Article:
Sleep Should Be a Priority for Patients, Especially in the Pediatric Unit
I had the misfortune of caring for a sick child recently in the hospital, and I kept thinking about Dr. Darshak Sanghavi's provocative piece about sleepy medical residents in The New York Times Magazine.
Not because any of the half dozen medical residents we saw seemed sleep-deprived. Far from it. We were the only ones suffering from a lack of deep, restful, prolonged sleep, and the situation only worsened by the day. So I am now hoping for an intrepid reporter to take a similarly critical look at whether hospitals are doing an adequate job of responding to their patients' most basic needs.
Sanghavi ultimately concluded that overworked residents aren't the cause of the myriad medical errors that occur in hospitals and clinics. He writes:
About 98,000 people die every year from medical errors. Some of those mistakes are made by doctors whose judgment has been scrambled by lack of sleep. But fixating on work hours has meant overlooking other issues, like lack of supervision or the failure to use more reliable computerized records.
I would add to this list: the inability of hospitals and medical staff to make sure their patients are resting well.
Consider that a child may sleep as long as 12 hours in a night and take two or three hour-long naps during the day. If fully awakened, she could struggle for an hour before settling down again. But what if she has to be awakened every few hours to check vital signs, then again to administer medication, then again by a janitor wanting to unload the clanging metal hamper? The amount of good sleep has been cut to a small fraction of what her body needs. Over a week, that can start to have debilitating effects that manifest themselves in ways that rival the underlying illness.
We heard repeatedly at the hospital about "clustering care," but there never appeared to be a plan for the full arc of the hospital stay that would take into account the need for sleep. The hospital appeared to have gone to a great deal of trouble and expense to sound proof the rooms from the outside, from each other, and from the hallway, but all this effort was undone by stacking patients two to a room, while at least a dozen rooms remained empty, insuring that neither patient would have an uninterrupted sleep. Alarms would sound loudly in the room for any minor malfunction in the equipment, even though nurses were carrying devices that told them each time an alarm had been triggered. And then there was the constant flow of people in and out of the room, each dragging a rattling, jangling, infant-startling cart or device and some of whom seemed a little unsure of why they wandered into the room in the first place.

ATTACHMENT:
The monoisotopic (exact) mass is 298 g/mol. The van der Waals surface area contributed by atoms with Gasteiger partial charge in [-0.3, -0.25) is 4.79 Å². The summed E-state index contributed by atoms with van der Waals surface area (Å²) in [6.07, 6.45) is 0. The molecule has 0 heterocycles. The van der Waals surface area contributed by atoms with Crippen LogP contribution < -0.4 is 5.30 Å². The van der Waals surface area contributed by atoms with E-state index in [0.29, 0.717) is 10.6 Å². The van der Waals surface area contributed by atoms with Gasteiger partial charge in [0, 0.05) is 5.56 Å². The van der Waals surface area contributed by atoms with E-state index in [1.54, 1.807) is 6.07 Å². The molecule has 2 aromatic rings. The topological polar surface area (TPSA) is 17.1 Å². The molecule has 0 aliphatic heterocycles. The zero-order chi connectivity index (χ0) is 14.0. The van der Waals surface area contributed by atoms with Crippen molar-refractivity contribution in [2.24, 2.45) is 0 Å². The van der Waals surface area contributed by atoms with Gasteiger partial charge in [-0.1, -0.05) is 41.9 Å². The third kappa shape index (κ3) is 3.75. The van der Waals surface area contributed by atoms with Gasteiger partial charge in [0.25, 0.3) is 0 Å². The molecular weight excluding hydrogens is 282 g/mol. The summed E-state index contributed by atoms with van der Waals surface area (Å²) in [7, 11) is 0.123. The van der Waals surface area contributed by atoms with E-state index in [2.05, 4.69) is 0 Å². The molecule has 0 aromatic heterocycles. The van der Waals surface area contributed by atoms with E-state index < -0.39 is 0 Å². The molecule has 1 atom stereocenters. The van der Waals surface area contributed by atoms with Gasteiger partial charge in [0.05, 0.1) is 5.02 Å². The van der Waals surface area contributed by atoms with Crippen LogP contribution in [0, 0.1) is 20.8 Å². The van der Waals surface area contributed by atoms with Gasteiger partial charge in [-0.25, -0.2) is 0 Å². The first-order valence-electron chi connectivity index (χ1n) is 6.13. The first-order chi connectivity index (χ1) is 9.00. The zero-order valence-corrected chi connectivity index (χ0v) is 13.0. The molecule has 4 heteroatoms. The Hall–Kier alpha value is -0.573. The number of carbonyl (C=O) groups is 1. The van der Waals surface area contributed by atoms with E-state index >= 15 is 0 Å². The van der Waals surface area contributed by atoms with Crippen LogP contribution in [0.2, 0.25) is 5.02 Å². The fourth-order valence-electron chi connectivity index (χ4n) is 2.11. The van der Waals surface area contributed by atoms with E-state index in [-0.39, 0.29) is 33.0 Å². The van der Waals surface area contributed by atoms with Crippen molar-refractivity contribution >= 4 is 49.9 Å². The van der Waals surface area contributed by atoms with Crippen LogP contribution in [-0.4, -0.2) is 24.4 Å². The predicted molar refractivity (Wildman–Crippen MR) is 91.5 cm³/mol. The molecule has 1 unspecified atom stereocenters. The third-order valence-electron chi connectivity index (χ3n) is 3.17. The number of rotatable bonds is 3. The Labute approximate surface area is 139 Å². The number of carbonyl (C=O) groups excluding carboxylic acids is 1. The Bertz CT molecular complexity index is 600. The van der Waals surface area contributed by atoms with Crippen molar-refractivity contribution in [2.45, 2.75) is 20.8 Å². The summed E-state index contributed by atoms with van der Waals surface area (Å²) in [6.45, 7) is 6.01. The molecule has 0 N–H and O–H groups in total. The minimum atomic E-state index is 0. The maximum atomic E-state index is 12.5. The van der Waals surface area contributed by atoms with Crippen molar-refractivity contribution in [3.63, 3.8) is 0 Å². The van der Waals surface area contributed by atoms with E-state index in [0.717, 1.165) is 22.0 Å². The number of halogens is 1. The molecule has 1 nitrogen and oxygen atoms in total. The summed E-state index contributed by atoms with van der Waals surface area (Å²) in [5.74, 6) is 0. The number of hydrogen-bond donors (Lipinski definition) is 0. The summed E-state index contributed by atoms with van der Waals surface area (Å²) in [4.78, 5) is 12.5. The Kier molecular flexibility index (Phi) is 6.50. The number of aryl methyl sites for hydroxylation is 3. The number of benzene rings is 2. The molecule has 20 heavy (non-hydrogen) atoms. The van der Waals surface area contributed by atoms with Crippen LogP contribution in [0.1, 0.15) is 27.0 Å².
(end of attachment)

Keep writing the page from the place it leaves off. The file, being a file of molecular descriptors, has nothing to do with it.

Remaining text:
If it weren't for a few compassionate nurses willing to work with us, we might still be in the hospital as I type. Instead, we were able to at least steal a few longer stretches of sleep by begging them to group vital sign checks and medication, to keep janitors out of the room when the lights were off, and to generally try and respect the healing power of rest.
At one point, when a nursing assistant banged open the door and went over to the bed to take a pulse reading, we asked if we could call her at the end of the nap. "There's plenty of time for her to sleep," she said.
Having reported inside of hospitals for nearly two decades and having been a caregiver in hospitals, I can say that her sentiment is part of a general lack of understanding. When a small, vulnerable child is sick, after getting the right diagnosis and getting the right medicine, the next most important element in recovery is sleep. And hospitals are not taking responsibility for that. It's a missed opportunity for hospitals. It could be a great opportunity for a richly reported health story.
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